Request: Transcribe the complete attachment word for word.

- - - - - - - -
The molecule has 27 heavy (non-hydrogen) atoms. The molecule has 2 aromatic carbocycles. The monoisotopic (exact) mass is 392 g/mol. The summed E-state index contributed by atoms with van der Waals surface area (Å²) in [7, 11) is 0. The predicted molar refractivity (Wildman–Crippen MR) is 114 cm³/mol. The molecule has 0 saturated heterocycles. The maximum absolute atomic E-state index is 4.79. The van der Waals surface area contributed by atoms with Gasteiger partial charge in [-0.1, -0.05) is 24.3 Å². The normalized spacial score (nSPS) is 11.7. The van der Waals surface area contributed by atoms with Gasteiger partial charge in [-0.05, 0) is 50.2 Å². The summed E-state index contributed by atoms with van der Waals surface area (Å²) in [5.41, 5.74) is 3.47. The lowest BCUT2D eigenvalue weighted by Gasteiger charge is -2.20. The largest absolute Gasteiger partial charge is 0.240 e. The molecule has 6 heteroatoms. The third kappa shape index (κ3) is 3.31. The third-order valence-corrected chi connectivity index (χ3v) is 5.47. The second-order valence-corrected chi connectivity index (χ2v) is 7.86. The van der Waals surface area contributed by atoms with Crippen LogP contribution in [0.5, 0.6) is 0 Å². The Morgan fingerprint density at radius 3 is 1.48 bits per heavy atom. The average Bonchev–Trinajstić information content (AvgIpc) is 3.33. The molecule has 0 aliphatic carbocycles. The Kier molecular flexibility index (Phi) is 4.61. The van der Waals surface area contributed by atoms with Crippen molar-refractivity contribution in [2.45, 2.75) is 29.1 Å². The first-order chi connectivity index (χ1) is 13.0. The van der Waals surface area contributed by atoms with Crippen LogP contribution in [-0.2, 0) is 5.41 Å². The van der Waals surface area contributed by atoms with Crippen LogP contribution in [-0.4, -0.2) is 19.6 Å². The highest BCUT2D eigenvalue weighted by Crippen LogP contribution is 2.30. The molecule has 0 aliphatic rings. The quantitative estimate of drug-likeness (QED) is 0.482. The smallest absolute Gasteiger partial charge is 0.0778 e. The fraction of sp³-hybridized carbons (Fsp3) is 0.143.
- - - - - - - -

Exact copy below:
The molecule has 27 heavy (non-hydrogen) atoms. The molecule has 2 aromatic carbocycles. The monoisotopic (exact) mass is 392 g/mol. The summed E-state index contributed by atoms with van der Waals surface area (Å²) in [7, 11) is 0. The predicted molar refractivity (Wildman–Crippen MR) is 114 cm³/mol. The molecule has 0 saturated heterocycles. The maximum absolute atomic E-state index is 4.79. The van der Waals surface area contributed by atoms with Gasteiger partial charge in [-0.1, -0.05) is 24.3 Å². The normalized spacial score (nSPS) is 11.7. The van der Waals surface area contributed by atoms with Gasteiger partial charge in [-0.05, 0) is 50.2 Å². The summed E-state index contributed by atoms with van der Waals surface area (Å²) in [5.41, 5.74) is 3.47. The lowest BCUT2D eigenvalue weighted by Gasteiger charge is -2.20. The largest absolute Gasteiger partial charge is 0.240 e. The molecule has 6 heteroatoms. The third kappa shape index (κ3) is 3.31. The third-order valence-corrected chi connectivity index (χ3v) is 5.47. The second-order valence-corrected chi connectivity index (χ2v) is 7.86. The van der Waals surface area contributed by atoms with Crippen LogP contribution in [0.5, 0.6) is 0 Å². The Morgan fingerprint density at radius 3 is 1.48 bits per heavy atom. The average Bonchev–Trinajstić information content (AvgIpc) is 3.33. The molecule has 0 aliphatic carbocycles. The Kier molecular flexibility index (Phi) is 4.61. The van der Waals surface area contributed by atoms with Crippen molar-refractivity contribution in [2.45, 2.75) is 29.1 Å². The first-order chi connectivity index (χ1) is 13.0. The van der Waals surface area contributed by atoms with Crippen LogP contribution in [-0.2, 0) is 5.41 Å². The van der Waals surface area contributed by atoms with Crippen LogP contribution in [-0.4, -0.2) is 19.6 Å². The highest BCUT2D eigenvalue weighted by Crippen LogP contribution is 2.30. The molecule has 0 aliphatic rings. The quantitative estimate of drug-likeness (QED) is 0.482. The smallest absolute Gasteiger partial charge is 0.0778 e. The fraction of sp³-hybridized carbons (Fsp3) is 0.143.